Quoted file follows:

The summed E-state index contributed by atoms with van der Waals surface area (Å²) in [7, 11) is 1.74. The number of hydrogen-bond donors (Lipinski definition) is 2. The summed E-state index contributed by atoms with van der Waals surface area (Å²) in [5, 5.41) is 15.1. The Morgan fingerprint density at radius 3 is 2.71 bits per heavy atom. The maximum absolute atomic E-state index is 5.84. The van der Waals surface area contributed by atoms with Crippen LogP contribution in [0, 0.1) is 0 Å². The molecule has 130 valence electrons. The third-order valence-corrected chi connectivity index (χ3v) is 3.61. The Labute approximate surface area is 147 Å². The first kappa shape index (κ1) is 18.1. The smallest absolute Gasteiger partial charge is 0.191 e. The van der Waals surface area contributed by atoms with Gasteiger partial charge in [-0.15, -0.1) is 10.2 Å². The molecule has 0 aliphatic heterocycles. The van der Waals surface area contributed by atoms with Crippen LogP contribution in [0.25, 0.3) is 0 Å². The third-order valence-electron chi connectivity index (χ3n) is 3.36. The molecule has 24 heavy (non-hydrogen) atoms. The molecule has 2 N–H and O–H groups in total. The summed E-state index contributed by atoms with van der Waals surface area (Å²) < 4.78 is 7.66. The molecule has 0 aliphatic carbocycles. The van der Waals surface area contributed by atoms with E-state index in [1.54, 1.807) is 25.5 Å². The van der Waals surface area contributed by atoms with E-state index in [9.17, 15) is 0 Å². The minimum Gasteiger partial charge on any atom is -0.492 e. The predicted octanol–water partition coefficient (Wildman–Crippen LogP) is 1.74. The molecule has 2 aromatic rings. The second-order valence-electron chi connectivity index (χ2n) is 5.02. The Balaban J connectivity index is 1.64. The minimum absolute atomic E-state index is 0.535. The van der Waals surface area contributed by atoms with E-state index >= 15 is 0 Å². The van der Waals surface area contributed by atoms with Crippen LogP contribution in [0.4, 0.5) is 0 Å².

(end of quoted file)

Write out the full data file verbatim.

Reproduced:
The summed E-state index contributed by atoms with van der Waals surface area (Å²) in [7, 11) is 1.74. The number of hydrogen-bond donors (Lipinski definition) is 2. The summed E-state index contributed by atoms with van der Waals surface area (Å²) in [5, 5.41) is 15.1. The Morgan fingerprint density at radius 3 is 2.71 bits per heavy atom. The maximum absolute atomic E-state index is 5.84. The van der Waals surface area contributed by atoms with Crippen LogP contribution in [0, 0.1) is 0 Å². The molecule has 130 valence electrons. The third-order valence-corrected chi connectivity index (χ3v) is 3.61. The Labute approximate surface area is 147 Å². The first kappa shape index (κ1) is 18.1. The smallest absolute Gasteiger partial charge is 0.191 e. The van der Waals surface area contributed by atoms with Gasteiger partial charge in [-0.15, -0.1) is 10.2 Å². The molecule has 0 aliphatic heterocycles. The van der Waals surface area contributed by atoms with Crippen LogP contribution in [0.25, 0.3) is 0 Å². The third-order valence-electron chi connectivity index (χ3n) is 3.36. The molecule has 24 heavy (non-hydrogen) atoms. The molecule has 2 N–H and O–H groups in total. The summed E-state index contributed by atoms with van der Waals surface area (Å²) < 4.78 is 7.66. The molecule has 0 aliphatic carbocycles. The van der Waals surface area contributed by atoms with E-state index in [1.54, 1.807) is 25.5 Å². The van der Waals surface area contributed by atoms with E-state index in [9.17, 15) is 0 Å². The minimum Gasteiger partial charge on any atom is -0.492 e. The predicted octanol–water partition coefficient (Wildman–Crippen LogP) is 1.74. The molecule has 2 aromatic rings. The second-order valence-electron chi connectivity index (χ2n) is 5.02. The Balaban J connectivity index is 1.64. The minimum absolute atomic E-state index is 0.535. The van der Waals surface area contributed by atoms with E-state index >= 15 is 0 Å². The van der Waals surface area contributed by atoms with Crippen LogP contribution in [0.4, 0.5) is 0 Å².